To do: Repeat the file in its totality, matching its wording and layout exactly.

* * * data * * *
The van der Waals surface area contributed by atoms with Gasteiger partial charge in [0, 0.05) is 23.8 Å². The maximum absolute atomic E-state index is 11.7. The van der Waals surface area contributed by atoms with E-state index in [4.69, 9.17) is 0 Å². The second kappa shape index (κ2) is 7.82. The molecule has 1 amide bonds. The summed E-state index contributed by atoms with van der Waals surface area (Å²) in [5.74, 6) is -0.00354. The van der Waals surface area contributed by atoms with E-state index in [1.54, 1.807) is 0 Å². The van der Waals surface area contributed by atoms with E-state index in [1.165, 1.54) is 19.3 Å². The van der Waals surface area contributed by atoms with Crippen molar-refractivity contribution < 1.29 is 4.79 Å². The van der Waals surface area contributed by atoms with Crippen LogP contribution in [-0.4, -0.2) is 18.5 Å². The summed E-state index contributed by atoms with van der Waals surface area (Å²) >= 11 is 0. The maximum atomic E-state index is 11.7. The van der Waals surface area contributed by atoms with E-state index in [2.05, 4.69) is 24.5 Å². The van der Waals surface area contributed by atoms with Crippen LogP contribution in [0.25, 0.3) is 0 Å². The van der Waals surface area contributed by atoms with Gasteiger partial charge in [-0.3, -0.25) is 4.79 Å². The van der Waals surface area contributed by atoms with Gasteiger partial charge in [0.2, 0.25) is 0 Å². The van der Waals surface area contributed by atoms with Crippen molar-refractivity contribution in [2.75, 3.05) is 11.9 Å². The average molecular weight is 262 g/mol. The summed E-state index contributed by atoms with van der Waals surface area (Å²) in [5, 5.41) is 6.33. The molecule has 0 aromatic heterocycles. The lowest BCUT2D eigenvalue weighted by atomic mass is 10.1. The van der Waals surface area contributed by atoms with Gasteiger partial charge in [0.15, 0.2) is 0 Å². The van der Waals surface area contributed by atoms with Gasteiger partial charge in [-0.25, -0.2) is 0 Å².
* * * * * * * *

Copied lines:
The van der Waals surface area contributed by atoms with Gasteiger partial charge in [0, 0.05) is 23.8 Å². The maximum absolute atomic E-state index is 11.7. The van der Waals surface area contributed by atoms with E-state index in [4.69, 9.17) is 0 Å². The second kappa shape index (κ2) is 7.82. The molecule has 1 amide bonds. The summed E-state index contributed by atoms with van der Waals surface area (Å²) in [5.74, 6) is -0.00354. The van der Waals surface area contributed by atoms with E-state index in [1.54, 1.807) is 0 Å². The van der Waals surface area contributed by atoms with E-state index in [1.165, 1.54) is 19.3 Å². The van der Waals surface area contributed by atoms with Crippen molar-refractivity contribution < 1.29 is 4.79 Å². The van der Waals surface area contributed by atoms with Crippen LogP contribution in [-0.4, -0.2) is 18.5 Å². The summed E-state index contributed by atoms with van der Waals surface area (Å²) >= 11 is 0. The maximum atomic E-state index is 11.7. The van der Waals surface area contributed by atoms with E-state index in [2.05, 4.69) is 24.5 Å². The van der Waals surface area contributed by atoms with Crippen LogP contribution in [0.25, 0.3) is 0 Å². The van der Waals surface area contributed by atoms with Gasteiger partial charge in [-0.3, -0.25) is 4.79 Å². The van der Waals surface area contributed by atoms with Gasteiger partial charge in [0.2, 0.25) is 0 Å². The van der Waals surface area contributed by atoms with Crippen molar-refractivity contribution in [2.75, 3.05) is 11.9 Å². The average molecular weight is 262 g/mol. The summed E-state index contributed by atoms with van der Waals surface area (Å²) in [5, 5.41) is 6.33. The molecule has 0 aromatic heterocycles. The lowest BCUT2D eigenvalue weighted by atomic mass is 10.1. The van der Waals surface area contributed by atoms with Gasteiger partial charge in [0.15, 0.2) is 0 Å². The van der Waals surface area contributed by atoms with Gasteiger partial charge in [-0.25, -0.2) is 0 Å².